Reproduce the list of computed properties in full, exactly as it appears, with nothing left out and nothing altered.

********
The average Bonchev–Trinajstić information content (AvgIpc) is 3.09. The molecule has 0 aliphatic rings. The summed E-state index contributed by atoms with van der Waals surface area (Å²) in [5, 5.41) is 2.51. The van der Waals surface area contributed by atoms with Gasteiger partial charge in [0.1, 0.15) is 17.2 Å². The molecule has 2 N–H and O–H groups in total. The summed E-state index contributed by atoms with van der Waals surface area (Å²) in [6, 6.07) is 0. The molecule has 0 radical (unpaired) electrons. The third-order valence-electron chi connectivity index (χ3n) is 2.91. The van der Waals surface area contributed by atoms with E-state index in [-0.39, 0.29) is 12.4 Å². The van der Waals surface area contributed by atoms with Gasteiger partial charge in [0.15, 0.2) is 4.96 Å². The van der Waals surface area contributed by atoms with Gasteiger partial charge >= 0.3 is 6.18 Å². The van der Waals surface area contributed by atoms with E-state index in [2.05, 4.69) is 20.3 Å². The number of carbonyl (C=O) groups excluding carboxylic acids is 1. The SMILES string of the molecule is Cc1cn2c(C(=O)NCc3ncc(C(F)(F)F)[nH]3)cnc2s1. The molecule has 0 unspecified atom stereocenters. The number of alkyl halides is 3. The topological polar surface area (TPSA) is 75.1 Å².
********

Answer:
The average Bonchev–Trinajstić information content (AvgIpc) is 3.09. The molecule has 0 aliphatic rings. The summed E-state index contributed by atoms with van der Waals surface area (Å²) in [5, 5.41) is 2.51. The van der Waals surface area contributed by atoms with Gasteiger partial charge in [0.1, 0.15) is 17.2 Å². The molecule has 2 N–H and O–H groups in total. The summed E-state index contributed by atoms with van der Waals surface area (Å²) in [6, 6.07) is 0. The molecule has 0 radical (unpaired) electrons. The third-order valence-electron chi connectivity index (χ3n) is 2.91. The van der Waals surface area contributed by atoms with E-state index in [-0.39, 0.29) is 12.4 Å². The van der Waals surface area contributed by atoms with Gasteiger partial charge in [0.15, 0.2) is 4.96 Å². The van der Waals surface area contributed by atoms with Gasteiger partial charge >= 0.3 is 6.18 Å². The van der Waals surface area contributed by atoms with E-state index in [2.05, 4.69) is 20.3 Å². The number of carbonyl (C=O) groups excluding carboxylic acids is 1. The SMILES string of the molecule is Cc1cn2c(C(=O)NCc3ncc(C(F)(F)F)[nH]3)cnc2s1. The molecule has 0 unspecified atom stereocenters. The number of alkyl halides is 3. The topological polar surface area (TPSA) is 75.1 Å².